By: Alex Forrest
The current Ford Mustang GT was on sale in Australia for just over a year before it was discovered the car has one potentially fatal flaw: its 2-star ANCAP vehicle safety rating.
The arrival in December 2015 of the first Ford factory-built right hand drive Mustangs to be sold in Australia in over 50 years was hotly anticipated, with demand far-outstripping supply.
Waiting lists in Western Australia for new Mustangs stretched out to six months, and nationally the car out-sold the next most popular sports car by a factor of almost three.
However, when the Mustang was crashed tested by EuroNCAP, the European affiliate of ANCAP (Australiasian New Car Assessment Program), it was found to be seriously lacking in three critical areas of vehicle safety.
These comprised its ability to protect adult occupants, child occupants and the ability to avoid a crash.
Despite the otherwise magnetic appeal of this iconic sports car, the fact it provides marginal occupant protection in a crash and does not offer safety assist systems such as autonomous braking, rear seatbelt reminders and lane departure warning systems, should raise alarms to potential buyers.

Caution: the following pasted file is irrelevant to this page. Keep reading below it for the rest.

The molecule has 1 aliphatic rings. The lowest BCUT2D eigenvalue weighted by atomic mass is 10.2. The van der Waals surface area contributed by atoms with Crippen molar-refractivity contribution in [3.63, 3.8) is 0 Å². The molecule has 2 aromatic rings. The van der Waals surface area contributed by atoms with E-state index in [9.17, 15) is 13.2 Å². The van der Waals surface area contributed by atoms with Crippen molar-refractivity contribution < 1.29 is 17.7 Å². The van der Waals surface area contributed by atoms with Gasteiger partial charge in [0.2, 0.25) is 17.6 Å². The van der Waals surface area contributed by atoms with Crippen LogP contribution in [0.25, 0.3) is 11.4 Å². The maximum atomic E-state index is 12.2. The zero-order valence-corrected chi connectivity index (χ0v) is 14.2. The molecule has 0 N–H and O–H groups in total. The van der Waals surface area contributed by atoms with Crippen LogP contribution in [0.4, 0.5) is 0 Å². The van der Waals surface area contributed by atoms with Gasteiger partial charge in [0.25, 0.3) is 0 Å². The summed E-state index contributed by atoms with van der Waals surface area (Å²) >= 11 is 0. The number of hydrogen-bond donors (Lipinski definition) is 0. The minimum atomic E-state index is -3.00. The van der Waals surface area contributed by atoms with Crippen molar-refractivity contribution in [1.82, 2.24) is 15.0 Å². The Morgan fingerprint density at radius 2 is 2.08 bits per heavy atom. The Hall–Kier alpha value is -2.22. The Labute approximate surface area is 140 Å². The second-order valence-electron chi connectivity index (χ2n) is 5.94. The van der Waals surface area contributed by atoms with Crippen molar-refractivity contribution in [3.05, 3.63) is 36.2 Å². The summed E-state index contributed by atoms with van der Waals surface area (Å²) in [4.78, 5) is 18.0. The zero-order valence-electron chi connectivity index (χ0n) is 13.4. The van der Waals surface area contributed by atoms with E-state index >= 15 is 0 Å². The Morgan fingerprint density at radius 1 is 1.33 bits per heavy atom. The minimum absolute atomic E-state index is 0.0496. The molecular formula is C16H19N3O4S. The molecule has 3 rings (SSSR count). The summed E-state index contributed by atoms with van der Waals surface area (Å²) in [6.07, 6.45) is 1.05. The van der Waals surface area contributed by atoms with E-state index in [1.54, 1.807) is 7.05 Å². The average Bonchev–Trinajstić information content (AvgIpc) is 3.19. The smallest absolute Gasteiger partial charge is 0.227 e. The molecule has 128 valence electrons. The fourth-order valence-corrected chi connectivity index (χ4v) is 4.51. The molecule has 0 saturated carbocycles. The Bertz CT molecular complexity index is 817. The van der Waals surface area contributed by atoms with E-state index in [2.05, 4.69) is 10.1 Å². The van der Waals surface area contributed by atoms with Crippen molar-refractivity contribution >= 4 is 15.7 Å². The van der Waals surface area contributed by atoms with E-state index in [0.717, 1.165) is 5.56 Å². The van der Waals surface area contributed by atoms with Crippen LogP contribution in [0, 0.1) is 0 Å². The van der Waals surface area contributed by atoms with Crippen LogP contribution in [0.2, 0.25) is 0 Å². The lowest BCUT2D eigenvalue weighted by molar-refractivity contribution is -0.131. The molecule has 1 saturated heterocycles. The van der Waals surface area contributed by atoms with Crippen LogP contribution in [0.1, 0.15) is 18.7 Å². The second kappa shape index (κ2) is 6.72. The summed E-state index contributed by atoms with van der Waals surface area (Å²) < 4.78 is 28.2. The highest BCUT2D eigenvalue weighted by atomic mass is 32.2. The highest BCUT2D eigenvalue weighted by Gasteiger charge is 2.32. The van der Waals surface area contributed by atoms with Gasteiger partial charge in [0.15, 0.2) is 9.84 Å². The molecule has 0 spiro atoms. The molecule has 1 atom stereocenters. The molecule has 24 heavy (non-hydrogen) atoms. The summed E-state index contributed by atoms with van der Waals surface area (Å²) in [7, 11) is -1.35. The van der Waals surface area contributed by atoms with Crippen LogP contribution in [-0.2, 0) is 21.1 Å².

In January 2017, Ford said a revised Mustang would have added safety assist features, although this vehicle is yet to be assessed by ANCAP or its affiliates. In 2016, more than 6200 of the 2-star rated Mustangs were sold Australia-wide.
The car itself is the definitive modern interpretation of the classic muscle car. It’s not outrageously priced, it performs well and its proportions make no compromises for such whimsies as practicality or packaging.
The driving position accentuates the low window line and long bonnet, accentuating the classic muscle car experience in what is a brand new car.
Unfortunately, it’s the tremendous appeal of the Mustang which makes its 2-star ANCAP safety rating so concerning – thousands of Australians have already purchased one.
We strongly recommend waiting until the safety of the updated Mustang is assessed and basing any purchasing decision on this.
Prices start at $51,300 drive away for the 2.3-litre four cylinder manual version, ranging up to $74,500 for the V8 auto convertible. The V8 auto coupe we tested is $66,550.
|Price driveaway (as tested):||from $66,550 plus on-roads|
|Engine:||5.0-litre V8 petrol|
|Power:||306kW @ 6,500rpm|
|Torque:||530Nm @ 4,250rpm|
|Claimed fuel economy:||12.6L/100km
|ANCAP Rating:||2 stars|